The Weekend Dish: Luck is best served with cornbread
The Weekend Dish
The year 2020 is barely one month old, yet it already feels like a year has passed. In between viral epidemics and political disintegration, we face increasingly tumultuous times.
On an individual level, there’s not much we can do to change things. As intractable as our problems seem, we must hold out hope more than ever.
The magic of the holiday season has faded along with many of our lofty resolutions and forgotten treadmills. Maybe we can have a do-over of the New Year in February and pretend that January never happened? Alas, if only life worked like that.
Goals and hard work do lead to success at any time of year. Still, sometimes luck plays its devious hand and reshuffles everything into chaos.
I don’t believe in luck until I do. Usually, I lament my lousy luck if things don’t work out or praise my good fortune if things do. I am skeptically superstitious, but I like to play with a full deck just in case.
When we feel out of control, and circumstances are impossible to change, we hope for a higher force or universal justice to intervene on our behalf. It sucks to feel powerless.
Many cultures around the world take luck and superstition very seriously at New Year. If specific protocols, prayers or food rituals aren’t followed correctly, then calamity could rain down on the unlucky souls for the rest of the year. If this is true, then 2020 needs all the help it can get.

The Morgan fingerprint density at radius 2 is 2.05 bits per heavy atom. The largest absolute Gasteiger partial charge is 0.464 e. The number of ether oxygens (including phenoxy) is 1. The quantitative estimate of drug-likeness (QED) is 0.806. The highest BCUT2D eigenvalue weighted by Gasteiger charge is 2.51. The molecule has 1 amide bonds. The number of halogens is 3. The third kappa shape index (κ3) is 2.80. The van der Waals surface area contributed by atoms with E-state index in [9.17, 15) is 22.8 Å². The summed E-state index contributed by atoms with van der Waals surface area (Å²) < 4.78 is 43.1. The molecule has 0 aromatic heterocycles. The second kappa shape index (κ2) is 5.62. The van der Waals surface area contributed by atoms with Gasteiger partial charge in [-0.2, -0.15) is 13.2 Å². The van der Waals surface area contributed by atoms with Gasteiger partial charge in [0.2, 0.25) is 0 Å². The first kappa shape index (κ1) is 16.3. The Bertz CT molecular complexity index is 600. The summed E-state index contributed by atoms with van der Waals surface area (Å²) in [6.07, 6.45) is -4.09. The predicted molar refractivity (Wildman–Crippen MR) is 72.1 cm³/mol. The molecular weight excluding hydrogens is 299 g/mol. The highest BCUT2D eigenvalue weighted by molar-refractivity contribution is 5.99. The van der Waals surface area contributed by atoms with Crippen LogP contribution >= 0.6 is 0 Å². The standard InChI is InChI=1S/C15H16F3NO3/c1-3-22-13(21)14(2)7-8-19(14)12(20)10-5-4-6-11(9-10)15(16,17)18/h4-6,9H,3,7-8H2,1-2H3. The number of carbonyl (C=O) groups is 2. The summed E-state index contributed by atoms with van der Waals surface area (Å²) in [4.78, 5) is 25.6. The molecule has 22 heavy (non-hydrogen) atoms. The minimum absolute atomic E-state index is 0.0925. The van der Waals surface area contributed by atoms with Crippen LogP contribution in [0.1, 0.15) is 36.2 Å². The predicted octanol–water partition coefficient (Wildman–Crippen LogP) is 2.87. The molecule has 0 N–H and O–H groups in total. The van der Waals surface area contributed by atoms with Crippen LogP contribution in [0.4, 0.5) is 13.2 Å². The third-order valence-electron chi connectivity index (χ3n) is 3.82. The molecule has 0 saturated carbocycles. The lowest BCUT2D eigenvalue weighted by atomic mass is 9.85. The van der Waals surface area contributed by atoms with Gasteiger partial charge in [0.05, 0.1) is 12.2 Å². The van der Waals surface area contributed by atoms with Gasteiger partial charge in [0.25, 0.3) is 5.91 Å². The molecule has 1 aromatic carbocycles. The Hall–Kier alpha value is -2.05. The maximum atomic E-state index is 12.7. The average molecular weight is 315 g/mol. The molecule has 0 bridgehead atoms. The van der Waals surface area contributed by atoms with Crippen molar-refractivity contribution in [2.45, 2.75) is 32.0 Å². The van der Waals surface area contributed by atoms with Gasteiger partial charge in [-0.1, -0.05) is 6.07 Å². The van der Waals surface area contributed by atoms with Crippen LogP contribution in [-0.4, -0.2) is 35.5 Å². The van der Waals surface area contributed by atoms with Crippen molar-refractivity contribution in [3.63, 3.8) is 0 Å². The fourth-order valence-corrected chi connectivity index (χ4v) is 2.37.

Food has a central role in many of these beliefs. In my research for this column, I found some interesting themes.
For instance, many different nationalities from Italians to the Japanese, believe that pork is good luck. The saying “high on the hog” describes the most choice — and expensive — cuts of pork. Traditionally, the wealthy could only afford such cuts, while the peasants would eat cuts that were “low on the hog.” This is certainly not an auspicious time if you are a pig.
Some of the other common good luck food charms across the world include beans, collard greens, noodles and fried dough.
The Japanese cautiously slurp soba noodles for long life. The trick is to suck them up without breaking or chewing them. If you fail at this, the consequences could be dire.
Of course, for the French, Germans, and Italians, fortune can be found in fried dough and chocolate cake. And somewhat disturbingly, the Scandinavians believe that pickled herring is the secret to prosperity and bounty, while the Spanish eat 12 grapes to symbolize every toll of the clock at midnight.
Whether these foods are lucky or not, I’m all about eating them (except for the pickled fish). I don’t believe in luck, and I don’t want to take my chances, either.
You see, from an early age, I was indoctrinated in the mystical eating practices of the American South.
My grandmother, Janie Gerbaz, was raised in an extended family in Texas during the Great Depression. Her parents had many mouths to feed but no money. While many Americans suffered greatly during this era, my grandmother’s parents put her and her siblings to work on their farm. By raising their own food, they escaped the abject poverty that many others were experiencing.
My grandmother still recalls her mother’s nearly traditional home-cooked meal.